Canada Falling Behind On Latest Retail Technology

By: Gary Parkinson on August 14, 2012

Globalization has made the entire world one big competition in all areas of business from productivity to service. In the retail industry, it is now a necessity to be the best service provider not only on the home front but internationally as well. Hours spent at work are increasing for Canadians across the board and time for shopping is becoming less available for the average citizen, not to mention times are still tough on the wallet. With online shopping continuing to grow to cope with this trend and malls becoming less populated, technology to help the shopping experience is becoming more important for brands and malls. Unfortunately Canada is playing catch up on this front and some of the biggest Canadian icons could lose out to international competitors who have kept up with the times; globalization has made it easy to battle it out in foreign markets and advancements by foreign companies have little barrier to entry in Canada.

According to a report by the BMO Financial Group Canadian retailers need to take advantage of these latest technological improvements to maintain an advantage over brands from the U.S., the U.K., Europe, and Australia who have already implemented these advancements. One of these latest services is a kiosk similar to airport scanners. They do a 10 second body scan using low-power radio waves making up to 200,000 measurements in a 360 degree radius numbers are then used as a personalized shopping guide for customers by providing a printout of the body measurements taken and comparing them to brands that cater to those specific shapes and sizes. These kiosks are already available in U.S. shopping malls and the brands using them want to expand to all their mall locations, including in Canada.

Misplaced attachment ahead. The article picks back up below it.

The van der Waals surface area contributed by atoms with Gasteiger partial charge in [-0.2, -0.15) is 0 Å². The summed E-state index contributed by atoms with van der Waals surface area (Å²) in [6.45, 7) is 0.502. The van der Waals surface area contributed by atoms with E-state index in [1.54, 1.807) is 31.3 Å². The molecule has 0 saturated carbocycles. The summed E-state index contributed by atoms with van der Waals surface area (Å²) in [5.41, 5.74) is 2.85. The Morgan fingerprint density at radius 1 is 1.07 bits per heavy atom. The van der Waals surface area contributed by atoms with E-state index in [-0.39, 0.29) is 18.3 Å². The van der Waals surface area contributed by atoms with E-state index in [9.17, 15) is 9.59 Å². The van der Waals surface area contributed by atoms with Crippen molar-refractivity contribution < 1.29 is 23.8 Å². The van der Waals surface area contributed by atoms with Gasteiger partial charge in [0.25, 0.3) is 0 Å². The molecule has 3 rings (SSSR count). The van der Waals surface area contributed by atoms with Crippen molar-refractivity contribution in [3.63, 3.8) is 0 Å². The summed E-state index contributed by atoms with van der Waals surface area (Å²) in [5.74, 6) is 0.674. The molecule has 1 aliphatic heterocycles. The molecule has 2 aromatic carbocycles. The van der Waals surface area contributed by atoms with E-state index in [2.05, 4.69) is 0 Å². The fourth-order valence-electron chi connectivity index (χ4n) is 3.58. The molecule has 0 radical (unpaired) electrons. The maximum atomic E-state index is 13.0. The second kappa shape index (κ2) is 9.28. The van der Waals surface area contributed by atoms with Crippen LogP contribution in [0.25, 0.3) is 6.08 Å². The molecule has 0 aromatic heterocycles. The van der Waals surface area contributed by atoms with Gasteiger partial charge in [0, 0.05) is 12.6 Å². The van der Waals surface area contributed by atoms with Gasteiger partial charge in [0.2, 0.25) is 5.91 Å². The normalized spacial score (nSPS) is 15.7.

Another innovation is retailers offer software that uses a consumer’s home webcam to measure them in dark clothing standing in front of a light wall; they call it a “virtual fitting room”. These measurements can then be sent in by the consumer to a brand to show how they would look in that brand’s pieces of apparel. This benefit helps make the shopping experience for the consumer easier and also helps retailers with their costs. With information and actual fitting numbers sent in by consumers, retailers can use the measurements to manufacture clothing that fits specifically to these body types, lowering the amount of returns and reducing the amount of labour needed due to less product sent back. The report mentions that an estimated 20 percent of apparel bought online is returned due to wrong fitting.

As these technological improvements have been embraced by international brands and companies, Canadian retailers are being encouraged by BMO and others to get on board. They highlight the win-win scenario for shoppers and retailers as incentive for companies to make the investment in this technology and revolutionize the shopping experience.

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